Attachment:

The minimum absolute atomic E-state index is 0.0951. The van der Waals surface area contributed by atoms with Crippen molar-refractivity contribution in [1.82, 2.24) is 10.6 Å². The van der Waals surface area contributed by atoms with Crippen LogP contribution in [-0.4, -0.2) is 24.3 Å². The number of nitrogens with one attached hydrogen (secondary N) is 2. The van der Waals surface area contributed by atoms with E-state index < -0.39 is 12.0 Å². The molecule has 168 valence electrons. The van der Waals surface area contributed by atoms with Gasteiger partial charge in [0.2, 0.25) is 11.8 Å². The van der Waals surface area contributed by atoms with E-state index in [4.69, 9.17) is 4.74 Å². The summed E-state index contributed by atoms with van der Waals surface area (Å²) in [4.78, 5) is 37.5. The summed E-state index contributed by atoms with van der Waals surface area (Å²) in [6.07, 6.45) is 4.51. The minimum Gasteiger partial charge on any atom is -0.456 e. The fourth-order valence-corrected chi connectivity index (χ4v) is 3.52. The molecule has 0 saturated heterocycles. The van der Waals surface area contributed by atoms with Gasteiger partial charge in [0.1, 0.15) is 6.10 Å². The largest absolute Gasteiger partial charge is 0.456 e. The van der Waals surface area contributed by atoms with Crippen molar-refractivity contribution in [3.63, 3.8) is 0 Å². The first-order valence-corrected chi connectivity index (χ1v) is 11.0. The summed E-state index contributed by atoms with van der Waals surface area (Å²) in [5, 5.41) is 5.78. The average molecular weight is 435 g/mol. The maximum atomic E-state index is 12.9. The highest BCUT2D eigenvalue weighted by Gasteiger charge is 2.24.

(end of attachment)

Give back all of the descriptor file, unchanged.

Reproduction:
The minimum absolute atomic E-state index is 0.0951. The van der Waals surface area contributed by atoms with Crippen molar-refractivity contribution in [1.82, 2.24) is 10.6 Å². The van der Waals surface area contributed by atoms with Crippen LogP contribution in [-0.4, -0.2) is 24.3 Å². The number of nitrogens with one attached hydrogen (secondary N) is 2. The van der Waals surface area contributed by atoms with E-state index < -0.39 is 12.0 Å². The molecule has 168 valence electrons. The van der Waals surface area contributed by atoms with Gasteiger partial charge in [0.2, 0.25) is 11.8 Å². The van der Waals surface area contributed by atoms with E-state index in [4.69, 9.17) is 4.74 Å². The summed E-state index contributed by atoms with van der Waals surface area (Å²) in [4.78, 5) is 37.5. The summed E-state index contributed by atoms with van der Waals surface area (Å²) in [6.07, 6.45) is 4.51. The minimum Gasteiger partial charge on any atom is -0.456 e. The fourth-order valence-corrected chi connectivity index (χ4v) is 3.52. The molecule has 0 saturated heterocycles. The van der Waals surface area contributed by atoms with Gasteiger partial charge in [0.1, 0.15) is 6.10 Å². The largest absolute Gasteiger partial charge is 0.456 e. The van der Waals surface area contributed by atoms with Crippen molar-refractivity contribution in [3.63, 3.8) is 0 Å². The first-order valence-corrected chi connectivity index (χ1v) is 11.0. The summed E-state index contributed by atoms with van der Waals surface area (Å²) in [5, 5.41) is 5.78. The average molecular weight is 435 g/mol. The maximum atomic E-state index is 12.9. The highest BCUT2D eigenvalue weighted by Gasteiger charge is 2.24.